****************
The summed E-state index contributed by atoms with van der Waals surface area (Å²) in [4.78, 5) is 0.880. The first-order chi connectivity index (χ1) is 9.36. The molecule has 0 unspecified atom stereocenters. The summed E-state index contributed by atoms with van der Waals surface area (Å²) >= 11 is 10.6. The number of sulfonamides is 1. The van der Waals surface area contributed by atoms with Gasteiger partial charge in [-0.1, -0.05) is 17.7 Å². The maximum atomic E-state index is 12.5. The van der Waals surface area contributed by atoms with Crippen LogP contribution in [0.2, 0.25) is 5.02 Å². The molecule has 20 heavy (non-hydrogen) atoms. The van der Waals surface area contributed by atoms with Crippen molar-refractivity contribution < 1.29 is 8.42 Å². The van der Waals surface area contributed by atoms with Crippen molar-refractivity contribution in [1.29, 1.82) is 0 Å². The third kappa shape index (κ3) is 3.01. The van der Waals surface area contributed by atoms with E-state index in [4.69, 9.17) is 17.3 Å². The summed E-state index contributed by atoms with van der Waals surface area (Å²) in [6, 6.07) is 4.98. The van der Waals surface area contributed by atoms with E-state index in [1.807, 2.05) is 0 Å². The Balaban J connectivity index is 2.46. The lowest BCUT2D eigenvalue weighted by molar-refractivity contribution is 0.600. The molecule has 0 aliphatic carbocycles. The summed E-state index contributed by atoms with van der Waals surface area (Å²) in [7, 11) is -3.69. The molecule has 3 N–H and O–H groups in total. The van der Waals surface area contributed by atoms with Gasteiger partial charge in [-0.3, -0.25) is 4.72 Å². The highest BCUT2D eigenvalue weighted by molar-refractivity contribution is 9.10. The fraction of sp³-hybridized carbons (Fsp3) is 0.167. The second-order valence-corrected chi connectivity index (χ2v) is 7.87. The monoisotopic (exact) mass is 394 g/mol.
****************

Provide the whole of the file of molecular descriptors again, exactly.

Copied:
The summed E-state index contributed by atoms with van der Waals surface area (Å²) in [4.78, 5) is 0.880. The first-order chi connectivity index (χ1) is 9.36. The molecule has 0 unspecified atom stereocenters. The summed E-state index contributed by atoms with van der Waals surface area (Å²) >= 11 is 10.6. The number of sulfonamides is 1. The van der Waals surface area contributed by atoms with Gasteiger partial charge in [-0.1, -0.05) is 17.7 Å². The maximum atomic E-state index is 12.5. The van der Waals surface area contributed by atoms with Crippen LogP contribution in [0.2, 0.25) is 5.02 Å². The molecule has 20 heavy (non-hydrogen) atoms. The van der Waals surface area contributed by atoms with Crippen molar-refractivity contribution < 1.29 is 8.42 Å². The van der Waals surface area contributed by atoms with Crippen molar-refractivity contribution in [1.29, 1.82) is 0 Å². The third kappa shape index (κ3) is 3.01. The van der Waals surface area contributed by atoms with E-state index in [4.69, 9.17) is 17.3 Å². The summed E-state index contributed by atoms with van der Waals surface area (Å²) in [6, 6.07) is 4.98. The van der Waals surface area contributed by atoms with E-state index in [1.807, 2.05) is 0 Å². The Balaban J connectivity index is 2.46. The lowest BCUT2D eigenvalue weighted by molar-refractivity contribution is 0.600. The molecule has 0 aliphatic carbocycles. The summed E-state index contributed by atoms with van der Waals surface area (Å²) in [7, 11) is -3.69. The molecule has 3 N–H and O–H groups in total. The van der Waals surface area contributed by atoms with Gasteiger partial charge in [-0.3, -0.25) is 4.72 Å². The highest BCUT2D eigenvalue weighted by molar-refractivity contribution is 9.10. The fraction of sp³-hybridized carbons (Fsp3) is 0.167. The second-order valence-corrected chi connectivity index (χ2v) is 7.87. The monoisotopic (exact) mass is 394 g/mol.